March Madness history lesson: Who’s the only MLB player to be a basketball All-American?

Taking some time off from looking over my NCAA Men’s College Basketball Tournament bracket for the final time and before the first official game tips off (seriously, are any of you buying this play-in crap?), this March Madness edition of Through The Fence Baseball takes a look at the only athlete to be a Consensus All-American in college basketball and a Most Valuable Player and World Series champion.

Richard Morrow Grote, better known to you and me as Dick Grote is the only athlete in history to be an college basketball All-American, go on to win the MVP, and not one, but two World Series titles.

Grote was signed by the Pittsburgh Pirates immediately after graduating from Duke University in 1952. He played 14 seasons in the big leagues as a shortstop with four different teams, the Pirates (1952-62); the St. Louis Cardinals (1963-65); the Philadelphia Phillies (1966-67), and the San Francisco Giants (1967). He was an eight-time all-star and won two World Series championships. One with the Pirates in 1960 and the Cardinals in 1964, and was also the 1960 National League Most Valuable Player.

That season Grote batted .325 with just two home runs, 50 RBI and 186 hits (must have been an off year for the entire National League). Grote finished with a career batting average of .286 with 2,138 hits and 707 runs batted in. He led the National League in singles with 154 in 1960 and appeared on the cover of Sports Illustrated three times.

Now that’s a nice career for any major leaguer, right? But Grote was just as outstanding of a basketball player

While at Duke, Grote was a two-time All-American in both basketball and baseball in 1951 and 1952. He was the Southern Conference Male Athlete of the Year both years. As a guard, Grote was the 1951 Helms Foundation Player of the Year in 1951 and the United Press International National Player of the Year in 1952. That year he averaged 25.2 points a game, scored a then NCAA record 839 points, which included 48 against arch rival North Carolina, which still stands as the record for the most points scored against the Tar Heels.

Grote was also the Southern Conference Tournament’s Most Valuable Player in 1951 and 1952. Amazingly enough, during Grote’s days as a basketball player the Blue Devils went 20-13 in the 1950-51 season and 24-6 in the 1951-52 seasons and didn’t reach the NCAA tournament. That’s because it was only a 16-team tournament and not the behemoth it has become today.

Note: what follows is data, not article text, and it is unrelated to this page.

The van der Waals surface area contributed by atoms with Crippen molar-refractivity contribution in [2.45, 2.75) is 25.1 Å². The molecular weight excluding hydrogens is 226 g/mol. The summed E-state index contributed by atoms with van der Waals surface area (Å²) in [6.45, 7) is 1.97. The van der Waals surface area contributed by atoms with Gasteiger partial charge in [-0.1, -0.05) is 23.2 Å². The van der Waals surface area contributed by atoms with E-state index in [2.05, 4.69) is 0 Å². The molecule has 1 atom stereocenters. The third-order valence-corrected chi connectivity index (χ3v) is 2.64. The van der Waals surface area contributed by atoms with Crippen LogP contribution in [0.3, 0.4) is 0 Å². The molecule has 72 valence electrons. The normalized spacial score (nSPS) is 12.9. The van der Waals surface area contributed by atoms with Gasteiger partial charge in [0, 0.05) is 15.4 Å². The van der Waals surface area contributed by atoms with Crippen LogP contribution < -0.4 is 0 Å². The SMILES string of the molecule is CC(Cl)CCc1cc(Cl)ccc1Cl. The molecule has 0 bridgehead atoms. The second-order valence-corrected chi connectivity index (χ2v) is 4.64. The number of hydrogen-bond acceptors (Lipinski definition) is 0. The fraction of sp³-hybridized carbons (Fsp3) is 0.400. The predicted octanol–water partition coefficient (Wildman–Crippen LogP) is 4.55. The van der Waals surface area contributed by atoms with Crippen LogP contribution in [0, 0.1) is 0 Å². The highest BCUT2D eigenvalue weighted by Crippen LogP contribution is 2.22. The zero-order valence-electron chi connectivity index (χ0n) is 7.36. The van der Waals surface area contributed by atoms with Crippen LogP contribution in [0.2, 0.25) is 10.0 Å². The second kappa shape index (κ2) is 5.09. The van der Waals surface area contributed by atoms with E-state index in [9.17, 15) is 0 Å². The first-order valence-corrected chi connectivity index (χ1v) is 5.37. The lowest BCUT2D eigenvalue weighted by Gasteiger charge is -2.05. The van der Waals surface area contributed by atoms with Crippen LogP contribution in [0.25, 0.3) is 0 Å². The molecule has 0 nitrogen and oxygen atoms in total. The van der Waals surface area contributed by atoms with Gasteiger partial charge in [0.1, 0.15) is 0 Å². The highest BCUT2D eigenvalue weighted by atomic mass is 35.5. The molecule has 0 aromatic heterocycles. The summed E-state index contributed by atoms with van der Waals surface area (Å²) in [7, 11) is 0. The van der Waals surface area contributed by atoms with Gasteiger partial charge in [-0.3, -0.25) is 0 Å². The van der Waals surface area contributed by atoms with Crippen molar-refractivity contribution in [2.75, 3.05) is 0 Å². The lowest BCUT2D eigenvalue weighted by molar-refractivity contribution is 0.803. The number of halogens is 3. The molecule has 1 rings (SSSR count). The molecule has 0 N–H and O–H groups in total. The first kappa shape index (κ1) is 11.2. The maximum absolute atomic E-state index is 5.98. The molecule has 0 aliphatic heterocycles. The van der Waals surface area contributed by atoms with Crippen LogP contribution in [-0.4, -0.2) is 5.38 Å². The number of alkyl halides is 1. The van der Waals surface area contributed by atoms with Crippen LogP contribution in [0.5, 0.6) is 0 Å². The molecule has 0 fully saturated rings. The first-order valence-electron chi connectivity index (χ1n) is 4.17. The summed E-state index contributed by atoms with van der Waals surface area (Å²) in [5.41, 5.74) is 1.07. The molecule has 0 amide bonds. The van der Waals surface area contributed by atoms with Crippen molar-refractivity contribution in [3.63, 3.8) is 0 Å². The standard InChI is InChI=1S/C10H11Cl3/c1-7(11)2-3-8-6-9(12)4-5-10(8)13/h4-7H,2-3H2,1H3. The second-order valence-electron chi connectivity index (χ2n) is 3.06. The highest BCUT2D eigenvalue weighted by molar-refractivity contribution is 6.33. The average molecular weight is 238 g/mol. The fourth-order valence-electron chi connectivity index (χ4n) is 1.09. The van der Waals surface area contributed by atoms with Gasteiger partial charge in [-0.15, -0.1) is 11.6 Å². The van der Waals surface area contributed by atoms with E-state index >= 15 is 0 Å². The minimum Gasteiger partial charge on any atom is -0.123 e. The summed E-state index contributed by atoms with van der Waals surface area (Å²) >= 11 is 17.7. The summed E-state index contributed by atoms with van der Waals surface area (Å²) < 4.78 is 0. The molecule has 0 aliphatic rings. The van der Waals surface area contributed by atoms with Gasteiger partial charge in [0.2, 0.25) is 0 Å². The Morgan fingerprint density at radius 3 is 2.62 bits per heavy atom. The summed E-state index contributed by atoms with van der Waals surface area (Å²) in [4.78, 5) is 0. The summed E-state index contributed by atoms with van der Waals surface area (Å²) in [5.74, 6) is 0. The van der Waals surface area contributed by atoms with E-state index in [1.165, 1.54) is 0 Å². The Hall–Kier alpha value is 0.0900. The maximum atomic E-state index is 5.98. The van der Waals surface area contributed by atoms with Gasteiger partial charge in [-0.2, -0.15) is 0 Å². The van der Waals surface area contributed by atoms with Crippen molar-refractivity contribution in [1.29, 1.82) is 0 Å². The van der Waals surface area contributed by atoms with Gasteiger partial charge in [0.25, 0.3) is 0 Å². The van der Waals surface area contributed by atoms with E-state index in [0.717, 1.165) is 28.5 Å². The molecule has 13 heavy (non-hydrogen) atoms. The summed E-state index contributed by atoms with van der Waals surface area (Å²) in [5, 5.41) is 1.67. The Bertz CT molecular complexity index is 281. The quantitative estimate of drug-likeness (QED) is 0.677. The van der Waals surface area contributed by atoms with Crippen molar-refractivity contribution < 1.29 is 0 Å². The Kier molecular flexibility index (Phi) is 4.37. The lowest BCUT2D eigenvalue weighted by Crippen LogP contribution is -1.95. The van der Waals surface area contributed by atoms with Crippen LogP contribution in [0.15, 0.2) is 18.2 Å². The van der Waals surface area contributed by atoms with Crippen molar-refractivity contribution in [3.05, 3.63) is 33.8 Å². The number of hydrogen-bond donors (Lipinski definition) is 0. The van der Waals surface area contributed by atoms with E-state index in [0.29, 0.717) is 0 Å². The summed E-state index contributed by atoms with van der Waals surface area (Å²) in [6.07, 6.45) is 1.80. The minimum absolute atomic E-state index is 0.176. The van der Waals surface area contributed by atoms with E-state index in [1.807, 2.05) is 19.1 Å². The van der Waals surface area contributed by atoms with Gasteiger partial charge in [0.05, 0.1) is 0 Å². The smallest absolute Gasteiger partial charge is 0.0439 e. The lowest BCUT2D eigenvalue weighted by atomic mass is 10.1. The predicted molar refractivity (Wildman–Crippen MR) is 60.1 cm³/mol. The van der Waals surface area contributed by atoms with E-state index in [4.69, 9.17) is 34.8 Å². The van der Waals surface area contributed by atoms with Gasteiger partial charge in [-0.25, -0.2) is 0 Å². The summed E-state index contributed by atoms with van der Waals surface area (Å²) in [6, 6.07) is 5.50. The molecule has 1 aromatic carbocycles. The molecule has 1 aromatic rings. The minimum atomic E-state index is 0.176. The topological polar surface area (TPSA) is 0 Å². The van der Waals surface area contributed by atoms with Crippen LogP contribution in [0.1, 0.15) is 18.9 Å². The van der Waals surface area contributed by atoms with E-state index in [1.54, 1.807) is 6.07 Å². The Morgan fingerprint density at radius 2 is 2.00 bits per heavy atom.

Adding to his legacy as a two-sport superstar, Grote was the third overall pick in the 1952 NBA Draft by the Fort Wayne Pistons (you know then now as the Detroit Pistons). Grote played one year in the NBA averaging 11.9 points, 2.7 assists and 3.3 points per game. He served a two year stint in the army, but when he came back, he decided to give up basketball and concentrate solely on baseball, but his days as a college basketball will forever be remember at Duke.

In 1952 he had his number 10 basketball jersey retired at Duke and in 1975 was voted in to the Duke Sports Hall of Fame. In 2007 he was inducted into the National Collegiate Basketball Hall of Fame and in 2009 was inducted into the Southern Conference Hall of Fame.

For those of you wondering, the Southern Conference became the Atlantic Coast Conference (ACC) in 1953 a year after Grote graduated.

Today Grote is alive and well and has been doing radio broadcasts of the University of Pittsburgh men’s basketball games since 1979.

Now back to the brackets! I case you’re wondering I’m not that much into this year’s tournament, because there’s nothing but a bunch of mediocre teams playing. And besides, my alma mater, Long Beach State chocked away the Big West Tournament last weekend and was downgraded to the National Invitational Tournament (NIT).

But in the spirit of competition and to kill more time at work doing useless things, I finished my bracket and as a tribute to Grote, I have his Duke Blue Devils defending their championship over his current employer, the Pittsburgh Panthers.

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